THE HAGUE — The International Criminal Court sentenced a Congolese warlord to 14 years in prison on Tuesday, a watershed moment for the 10-year-old tribunal and a potential landmark in the struggle to protect children during wartime.
Judges found Thomas Lubanga guilty in March of recruiting and using children in his Union of Congolese Patriots militia - sending them to kill and be killed during fighting in Congo’s eastern Ituri region in 2002-2003.
Tuesday’s announcement was the first time the tribunal had sentenced a convicted war criminal.
Human rights activists hailed the decision.
“This sentence sends out a stark warning across the world to those engaged in the use of child soldiers that their criminal actions will land them in prison,” said Armel Luhiriri of the Coalition for the ICC, a nongovernmental group that supports the court’s efforts to end impunity for the world’s worst crimes.
Prosecutors had asked for a 30-year sentence, but said they would be willing to cut it to 20 years if Lubanga offered a “genuine apology” to the victims of his crimes. He did not offer an apology.
Warrant issued for president’s brother
SEOUL — A court issued an arrest warrant late Tuesday for the elder brother of South Korea’s president on bribery allegations, a major embarrassment to the ruling party in a presidential election year.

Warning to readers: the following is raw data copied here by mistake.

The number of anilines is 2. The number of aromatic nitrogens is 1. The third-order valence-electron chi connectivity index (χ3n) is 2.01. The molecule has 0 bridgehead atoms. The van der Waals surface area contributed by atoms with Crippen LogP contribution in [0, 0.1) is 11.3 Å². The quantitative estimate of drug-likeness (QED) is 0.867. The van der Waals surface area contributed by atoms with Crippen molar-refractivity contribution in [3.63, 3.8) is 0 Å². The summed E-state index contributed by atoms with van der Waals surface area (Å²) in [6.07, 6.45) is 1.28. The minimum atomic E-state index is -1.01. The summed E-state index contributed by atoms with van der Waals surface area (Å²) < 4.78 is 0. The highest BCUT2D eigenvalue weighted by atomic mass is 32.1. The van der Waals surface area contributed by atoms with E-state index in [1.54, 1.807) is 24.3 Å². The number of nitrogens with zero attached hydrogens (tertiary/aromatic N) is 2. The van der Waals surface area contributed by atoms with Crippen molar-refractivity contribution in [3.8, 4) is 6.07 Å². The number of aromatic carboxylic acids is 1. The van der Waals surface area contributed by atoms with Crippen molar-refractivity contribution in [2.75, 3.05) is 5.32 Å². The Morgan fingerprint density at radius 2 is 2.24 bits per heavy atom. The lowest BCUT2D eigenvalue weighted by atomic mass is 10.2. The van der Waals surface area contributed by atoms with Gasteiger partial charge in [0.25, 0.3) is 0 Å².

The Seoul Central District Court issued the warrant hours after enraged protesters threw eggs at Lee Sang-deuk, grabbing his tie and jostling him as he entered the court for questioning.
A court official declined to provide further details, including his name or when Mr. Lee might be arrested, citing court procedures.
Prosecutors have accused the former lawmaker of taking half a million dollars in bribes from two detained bankers with the intent of using his influence to help the bankers avoid punishment.
Mr. Lee wasn’t directly hit by any of the eggs, but some yolk could be seen on his shoulder. He didn’t speak to a swarm of reporters gathered at the court, shaking off the protesters and media mobbing him before walking through a security checkpoint.
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